Having established that melanoma affecting the skin is more common in women than men, it is essential to point out that some women are more at risk of developing the disease than others. According to the American Cancer Society, Caucasians are more likely to be diagnosed with the condition than African-American and other darker-skinned women. However, it is worth noting that those with dark skin often develop melanomas on parts of the body where their Caucasian counterparts generally do not, including on the palms of their hands and bottom of their feet.

HOW TO DETECT MELANOMA EARLY

The earlier melanoma can be detected and treated, the better the chances are of surviving this form of cancer. According to the Skin Cancer Foundation, when detected early, the 5-year survival rate for melanoma is as high as 99 percent. To detect skin cancer early, it helps to perform regular self-exams or skin cancer check at least once per month, which can help you quickly notice changes in the appearance of moles or freckles on your skin, not to mention new marks that might be indicative of cancer. In addition to brown or black moles, signs of melanoma can include the following:

  • Noticeable changes in the shape, color or size of existing moles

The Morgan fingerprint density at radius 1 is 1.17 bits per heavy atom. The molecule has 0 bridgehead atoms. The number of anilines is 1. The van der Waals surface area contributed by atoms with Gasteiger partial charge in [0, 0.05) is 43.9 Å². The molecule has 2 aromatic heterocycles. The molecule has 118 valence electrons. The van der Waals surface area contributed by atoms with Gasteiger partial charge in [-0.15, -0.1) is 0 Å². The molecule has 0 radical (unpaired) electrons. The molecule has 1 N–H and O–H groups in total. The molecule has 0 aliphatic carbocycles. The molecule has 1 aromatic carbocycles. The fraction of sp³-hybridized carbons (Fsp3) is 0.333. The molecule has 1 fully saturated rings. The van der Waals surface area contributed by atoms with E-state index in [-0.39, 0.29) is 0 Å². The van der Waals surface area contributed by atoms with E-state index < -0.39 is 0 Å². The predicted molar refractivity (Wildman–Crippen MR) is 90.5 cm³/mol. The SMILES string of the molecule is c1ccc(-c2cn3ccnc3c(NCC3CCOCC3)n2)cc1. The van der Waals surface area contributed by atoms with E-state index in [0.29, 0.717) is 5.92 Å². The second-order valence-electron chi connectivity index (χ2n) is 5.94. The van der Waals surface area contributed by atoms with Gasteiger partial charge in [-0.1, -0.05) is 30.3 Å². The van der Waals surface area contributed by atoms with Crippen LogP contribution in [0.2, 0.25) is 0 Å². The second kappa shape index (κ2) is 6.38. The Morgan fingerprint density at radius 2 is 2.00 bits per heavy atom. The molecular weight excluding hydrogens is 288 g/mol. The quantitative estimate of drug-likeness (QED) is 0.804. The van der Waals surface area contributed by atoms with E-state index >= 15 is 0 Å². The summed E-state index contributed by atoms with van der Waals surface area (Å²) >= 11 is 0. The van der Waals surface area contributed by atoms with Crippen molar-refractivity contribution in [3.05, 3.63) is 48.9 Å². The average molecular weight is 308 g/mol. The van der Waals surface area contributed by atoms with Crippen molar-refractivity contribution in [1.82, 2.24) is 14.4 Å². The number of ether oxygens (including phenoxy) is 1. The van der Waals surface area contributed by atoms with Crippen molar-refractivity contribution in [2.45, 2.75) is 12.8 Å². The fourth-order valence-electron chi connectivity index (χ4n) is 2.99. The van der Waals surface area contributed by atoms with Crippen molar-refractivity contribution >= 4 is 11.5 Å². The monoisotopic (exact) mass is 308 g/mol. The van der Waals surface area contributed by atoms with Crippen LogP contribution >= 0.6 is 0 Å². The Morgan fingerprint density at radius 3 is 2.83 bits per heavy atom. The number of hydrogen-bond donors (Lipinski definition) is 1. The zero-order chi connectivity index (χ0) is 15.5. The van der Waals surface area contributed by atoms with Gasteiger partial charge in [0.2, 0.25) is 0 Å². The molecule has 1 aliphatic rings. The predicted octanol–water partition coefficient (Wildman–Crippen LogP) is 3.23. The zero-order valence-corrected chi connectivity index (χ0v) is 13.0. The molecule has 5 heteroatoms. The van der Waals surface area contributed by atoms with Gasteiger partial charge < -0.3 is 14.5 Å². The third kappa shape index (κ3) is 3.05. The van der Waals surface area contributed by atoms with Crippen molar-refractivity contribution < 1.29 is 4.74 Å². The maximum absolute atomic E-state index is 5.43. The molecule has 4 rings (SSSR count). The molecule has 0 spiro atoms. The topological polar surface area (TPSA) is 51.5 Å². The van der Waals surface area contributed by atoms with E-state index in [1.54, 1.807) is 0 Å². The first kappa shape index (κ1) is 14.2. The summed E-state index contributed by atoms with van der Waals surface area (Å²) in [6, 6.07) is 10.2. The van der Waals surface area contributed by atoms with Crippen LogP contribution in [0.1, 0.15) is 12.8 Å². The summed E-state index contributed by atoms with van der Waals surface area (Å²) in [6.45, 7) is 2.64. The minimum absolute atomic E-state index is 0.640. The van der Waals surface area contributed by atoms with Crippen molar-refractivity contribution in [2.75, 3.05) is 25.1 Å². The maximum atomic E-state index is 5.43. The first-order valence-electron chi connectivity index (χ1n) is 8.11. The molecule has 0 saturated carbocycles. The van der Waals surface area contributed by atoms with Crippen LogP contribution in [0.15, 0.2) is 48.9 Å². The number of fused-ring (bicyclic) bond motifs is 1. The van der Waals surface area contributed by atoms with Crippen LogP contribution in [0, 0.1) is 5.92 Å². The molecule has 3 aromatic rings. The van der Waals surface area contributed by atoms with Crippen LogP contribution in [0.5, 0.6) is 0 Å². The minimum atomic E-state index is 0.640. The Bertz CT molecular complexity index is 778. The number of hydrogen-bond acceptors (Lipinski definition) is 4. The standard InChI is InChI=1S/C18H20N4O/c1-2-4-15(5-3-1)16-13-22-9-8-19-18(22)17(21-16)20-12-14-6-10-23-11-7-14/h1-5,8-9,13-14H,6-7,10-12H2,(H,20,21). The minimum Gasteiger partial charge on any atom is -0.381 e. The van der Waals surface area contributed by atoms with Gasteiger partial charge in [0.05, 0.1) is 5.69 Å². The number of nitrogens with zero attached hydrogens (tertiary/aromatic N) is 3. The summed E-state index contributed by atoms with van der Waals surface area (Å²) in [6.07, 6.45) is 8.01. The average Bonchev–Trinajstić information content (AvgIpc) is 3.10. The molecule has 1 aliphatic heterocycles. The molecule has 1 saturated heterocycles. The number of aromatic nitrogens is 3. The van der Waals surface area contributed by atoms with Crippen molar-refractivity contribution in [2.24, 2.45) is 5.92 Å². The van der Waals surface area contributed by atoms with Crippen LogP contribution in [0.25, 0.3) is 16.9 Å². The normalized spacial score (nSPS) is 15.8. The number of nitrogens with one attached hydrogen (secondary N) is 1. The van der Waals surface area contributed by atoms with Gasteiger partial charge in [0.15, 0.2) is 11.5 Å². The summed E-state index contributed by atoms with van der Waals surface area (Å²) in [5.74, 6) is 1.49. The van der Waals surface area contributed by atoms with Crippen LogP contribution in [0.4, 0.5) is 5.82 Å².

• Existing moles that become itchy or painful
  • Existing moles that start to bleed
  • New moles or freckles
  • Sores that take a long time heal

Most general physicians, oncologists, and dermatologists will advise those who are at high risk of developing melanoma to perform self-exams as frequently as possible. Those who have an above-average risk of developing this particular form of cancer include

  • Those with a family history of melanoma
  • Those previously diagnosed with melanoma
  • Those who have dysplastic nevus syndrome (unusual moles with irregular features)

WHEN SHOULD YOU CONSIDER SCHEDULING AN APPOINTMENT WITH A PHYSICIAN?

If you have noticed any of the symptoms detailed in this article, schedule an appointment with a physician.